Donald Trump’s policies appear almost certain to contribute to volatility in Asian markets during 2017. For active fixed-income investors who understand the dynamics of bonds and currencies in the region, this creates opportunities.
At this early point in the new US presidential ascendancy, it’s not entirely clear what the substance of Trump’s policies will be or how successful he will be in implementing them. This in itself is enough to suggest that markets will remain volatile in the short term.
Two policy ideas announced to date are of particular interest to global investors, however: fiscal stimulus to speed the US’s economic recovery and a protectionist stance on cross-border trade. Fiscal stimulus, such as infrastructure investment and tax cuts, is likely to boost nominal GDP and result in further US interest-rate rises, while a crackdown on trade would initially be viewed as a negative for exporting regions, including Asia.
While the likely impact on Asian bonds and currencies is uncertain, we believe there are strong reasons to increase allocations to the region in the current volatile environment, using strategies that aim to enhance performance and manage risk through active, research-driven investing.
Scope for Asian Yields to Outperform
Although Asian local-currency bond markets have underperformed during the last three years, relative valuations and long-term fundamentals in the region have become more attractive.
Asian currencies are close to their lowest levels in 10 years against the US dollar. While their performance will have disappointed some investors who held them over that time, their current valuations offer an inviting point of entry to the region’s markets.
Yields are also reasonably compelling, with a basket of Asian-currency government bonds offering more than 1.75% above 10-year US Treasuries. Recent history shows that a diversified portfolio of Asian bonds has typically outperformed when US Treasury yields have risen (Display).
While we are not forecasting significantly higher global yields in 2017, the additional yield available in the Asian bond market and the potential for some outperformance in a rising yield environment help to make Asian bonds attractive, in our view.
The region’s economic diversity means that some countries are at different points of the monetary policy cycle, even while the region as a whole is growing. This offers bond investors the potential to make portfolio gains in countries where interest rates are falling. For global investors, it could be a source of diversification away from other regions where interest rates might be rising (or where they remain negative).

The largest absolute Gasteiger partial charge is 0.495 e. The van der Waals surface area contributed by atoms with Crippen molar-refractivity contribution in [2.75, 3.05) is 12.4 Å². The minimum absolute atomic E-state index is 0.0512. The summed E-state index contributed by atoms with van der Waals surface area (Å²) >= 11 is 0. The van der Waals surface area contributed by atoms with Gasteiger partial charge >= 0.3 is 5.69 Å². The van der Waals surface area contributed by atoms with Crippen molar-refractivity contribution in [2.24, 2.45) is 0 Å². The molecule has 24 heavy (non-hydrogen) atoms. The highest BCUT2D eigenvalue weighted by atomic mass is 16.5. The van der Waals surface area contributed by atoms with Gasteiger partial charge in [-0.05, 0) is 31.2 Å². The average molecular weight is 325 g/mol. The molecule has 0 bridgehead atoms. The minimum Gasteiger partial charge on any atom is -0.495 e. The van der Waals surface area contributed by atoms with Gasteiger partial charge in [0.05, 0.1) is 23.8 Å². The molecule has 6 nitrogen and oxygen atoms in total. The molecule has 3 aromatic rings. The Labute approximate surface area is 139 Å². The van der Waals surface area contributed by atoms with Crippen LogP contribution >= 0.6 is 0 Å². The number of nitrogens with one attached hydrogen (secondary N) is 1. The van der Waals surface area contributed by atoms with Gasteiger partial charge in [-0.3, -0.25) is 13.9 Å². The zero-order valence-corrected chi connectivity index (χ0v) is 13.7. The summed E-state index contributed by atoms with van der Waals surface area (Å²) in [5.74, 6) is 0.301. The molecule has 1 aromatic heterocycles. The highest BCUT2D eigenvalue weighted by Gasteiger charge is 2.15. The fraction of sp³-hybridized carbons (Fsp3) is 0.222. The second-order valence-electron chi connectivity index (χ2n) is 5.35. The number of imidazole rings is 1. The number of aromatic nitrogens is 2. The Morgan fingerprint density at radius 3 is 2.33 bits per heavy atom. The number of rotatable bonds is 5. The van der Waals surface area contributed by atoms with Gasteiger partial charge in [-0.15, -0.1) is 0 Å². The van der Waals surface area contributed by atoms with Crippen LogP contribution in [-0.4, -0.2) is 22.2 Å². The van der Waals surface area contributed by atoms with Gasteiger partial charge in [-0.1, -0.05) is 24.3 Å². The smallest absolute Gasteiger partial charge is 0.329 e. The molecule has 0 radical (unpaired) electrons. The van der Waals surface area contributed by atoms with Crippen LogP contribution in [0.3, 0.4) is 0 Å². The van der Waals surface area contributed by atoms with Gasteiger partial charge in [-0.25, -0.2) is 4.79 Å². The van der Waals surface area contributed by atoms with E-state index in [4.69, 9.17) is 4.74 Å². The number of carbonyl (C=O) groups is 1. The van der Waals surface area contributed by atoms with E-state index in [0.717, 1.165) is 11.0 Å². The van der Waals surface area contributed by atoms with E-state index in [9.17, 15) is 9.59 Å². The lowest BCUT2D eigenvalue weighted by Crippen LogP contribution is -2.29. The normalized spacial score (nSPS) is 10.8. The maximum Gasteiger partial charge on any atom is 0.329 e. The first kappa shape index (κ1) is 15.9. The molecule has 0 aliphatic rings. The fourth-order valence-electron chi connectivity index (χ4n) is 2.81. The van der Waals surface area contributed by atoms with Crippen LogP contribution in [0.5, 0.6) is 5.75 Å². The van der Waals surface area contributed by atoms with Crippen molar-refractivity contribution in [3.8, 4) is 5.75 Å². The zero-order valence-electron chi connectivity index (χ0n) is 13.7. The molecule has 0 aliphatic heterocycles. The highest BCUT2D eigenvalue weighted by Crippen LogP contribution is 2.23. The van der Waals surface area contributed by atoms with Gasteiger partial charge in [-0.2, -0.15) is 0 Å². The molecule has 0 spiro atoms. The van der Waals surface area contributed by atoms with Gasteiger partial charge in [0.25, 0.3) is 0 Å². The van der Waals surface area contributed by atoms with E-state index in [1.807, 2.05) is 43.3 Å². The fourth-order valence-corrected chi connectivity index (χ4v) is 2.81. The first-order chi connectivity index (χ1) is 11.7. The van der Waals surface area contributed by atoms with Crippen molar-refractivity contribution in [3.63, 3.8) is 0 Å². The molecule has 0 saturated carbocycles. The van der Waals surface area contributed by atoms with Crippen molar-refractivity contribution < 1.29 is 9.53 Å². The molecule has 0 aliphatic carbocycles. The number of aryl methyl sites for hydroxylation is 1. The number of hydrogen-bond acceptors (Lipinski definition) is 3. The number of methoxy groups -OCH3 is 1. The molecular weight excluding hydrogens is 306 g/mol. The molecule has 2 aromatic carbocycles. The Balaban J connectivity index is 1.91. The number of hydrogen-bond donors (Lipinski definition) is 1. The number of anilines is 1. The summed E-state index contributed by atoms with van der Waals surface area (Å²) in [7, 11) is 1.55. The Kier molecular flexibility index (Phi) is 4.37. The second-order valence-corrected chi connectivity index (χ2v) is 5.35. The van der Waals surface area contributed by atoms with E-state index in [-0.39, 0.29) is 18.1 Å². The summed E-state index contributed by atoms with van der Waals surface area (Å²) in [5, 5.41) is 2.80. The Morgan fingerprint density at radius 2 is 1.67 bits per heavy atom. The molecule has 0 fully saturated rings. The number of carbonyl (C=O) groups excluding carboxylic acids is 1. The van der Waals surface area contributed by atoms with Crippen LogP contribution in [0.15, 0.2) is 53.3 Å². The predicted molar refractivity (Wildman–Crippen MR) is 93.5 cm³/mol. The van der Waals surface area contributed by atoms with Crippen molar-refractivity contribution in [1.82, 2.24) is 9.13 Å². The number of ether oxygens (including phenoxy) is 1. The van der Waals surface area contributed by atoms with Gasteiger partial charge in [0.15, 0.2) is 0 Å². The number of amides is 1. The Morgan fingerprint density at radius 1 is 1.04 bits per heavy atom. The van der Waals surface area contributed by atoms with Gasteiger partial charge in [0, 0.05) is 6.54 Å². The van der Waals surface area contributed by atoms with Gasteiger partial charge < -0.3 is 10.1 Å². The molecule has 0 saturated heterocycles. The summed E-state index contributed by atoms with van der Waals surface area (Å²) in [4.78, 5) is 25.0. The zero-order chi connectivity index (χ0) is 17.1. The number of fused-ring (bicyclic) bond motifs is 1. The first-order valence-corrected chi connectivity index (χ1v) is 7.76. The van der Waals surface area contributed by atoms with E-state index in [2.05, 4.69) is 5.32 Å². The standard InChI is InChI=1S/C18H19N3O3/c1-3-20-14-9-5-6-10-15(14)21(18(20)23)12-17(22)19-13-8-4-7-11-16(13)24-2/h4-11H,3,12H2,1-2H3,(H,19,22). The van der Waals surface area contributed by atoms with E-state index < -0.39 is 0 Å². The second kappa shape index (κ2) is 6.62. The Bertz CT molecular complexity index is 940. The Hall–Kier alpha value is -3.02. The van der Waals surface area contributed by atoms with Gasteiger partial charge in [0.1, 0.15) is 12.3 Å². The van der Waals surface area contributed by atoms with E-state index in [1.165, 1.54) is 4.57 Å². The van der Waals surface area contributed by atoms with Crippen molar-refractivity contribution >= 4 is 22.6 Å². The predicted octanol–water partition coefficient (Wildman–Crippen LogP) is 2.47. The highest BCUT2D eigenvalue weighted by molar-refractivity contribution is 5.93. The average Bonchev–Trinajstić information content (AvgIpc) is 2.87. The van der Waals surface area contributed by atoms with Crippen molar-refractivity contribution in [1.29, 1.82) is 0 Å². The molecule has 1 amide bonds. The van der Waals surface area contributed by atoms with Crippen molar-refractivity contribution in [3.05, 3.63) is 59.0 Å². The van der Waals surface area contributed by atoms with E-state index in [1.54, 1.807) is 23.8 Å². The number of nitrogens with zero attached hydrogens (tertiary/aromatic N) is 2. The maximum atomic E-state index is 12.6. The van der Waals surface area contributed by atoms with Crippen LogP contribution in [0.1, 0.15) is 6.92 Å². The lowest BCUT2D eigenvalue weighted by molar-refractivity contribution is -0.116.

China’s growth is forecast to slow and the country has a lot of debt, but its size and growth rate should remain a source of support for the region. Compared to the US—a US$18 trillion economy growing at 2.5% a year—China is a US$11 trillion economy growing at 5.5% a year.
We retain our view that the renminbi (RMB) will not be a source of additional volatility in 2017. Recent actions by China to restrict capital flows and reduce speculative short positions give us confidence that stability will be the most likely outcome for the RMB.
Regional Trade and FDI Favor Stability
Any US protectionist measures against Asia could be a negative for investor sentiment in the corporate bond market, but we would not expect the reaction to last long.
This is because a scaling back of US economic engagement with Asia would not necessarily result in a vacuum in trade or foreign direct investment (FDI) in the region; instead, it would leave more room for companies from China, India and Japan to pursue their ambitions there and maintain a good level of economic activity.
So how should Asian bond investors position their portfolios to weather Trump-induced volatility?
Research the Risks, Exploit the Opportunities
One way is to be underweight markets such as Hong Kong and Singapore, which are sensitive to US interest rates, and to be overweight in countries where policy is more likely to be eased further, such as Indonesia, India and South Korea.
Investors with access to strong research capabilities can take advantage of opportunities in lesser-known markets such as Sri Lanka, where government bond yields are above 12%.
Asian currencies, in which most global investors are underweight, have the potential to strengthen from current levels, supported by relatively strong economic growth and the region’s robust current account surpluses.
In the short term, then, we believe that Asian bonds and currencies can reasonably withstand any turbulence resulting from the new president’s actions. But the longer-term outlook is even more interesting.
For some years now, Asian capital markets have been developing to a point where global investors are beginning to assess them on their own terms—as a region distinct from the broad classification of “emerging markets.”
If Trump succeeds in creating a more isolationist America, that process will likely accelerate, forcing global investors and the managers of bond market indices to review and perhaps increase their allocations to the region.
President Trump may then go down in financial history as helping to make the Asian bond markets an even more vibrant and attractive investment opportunity than they are now.
The views expressed herein do not constitute research, investment advice or trade recommendations and do not necessarily represent the views of all AB portfolio-management teams.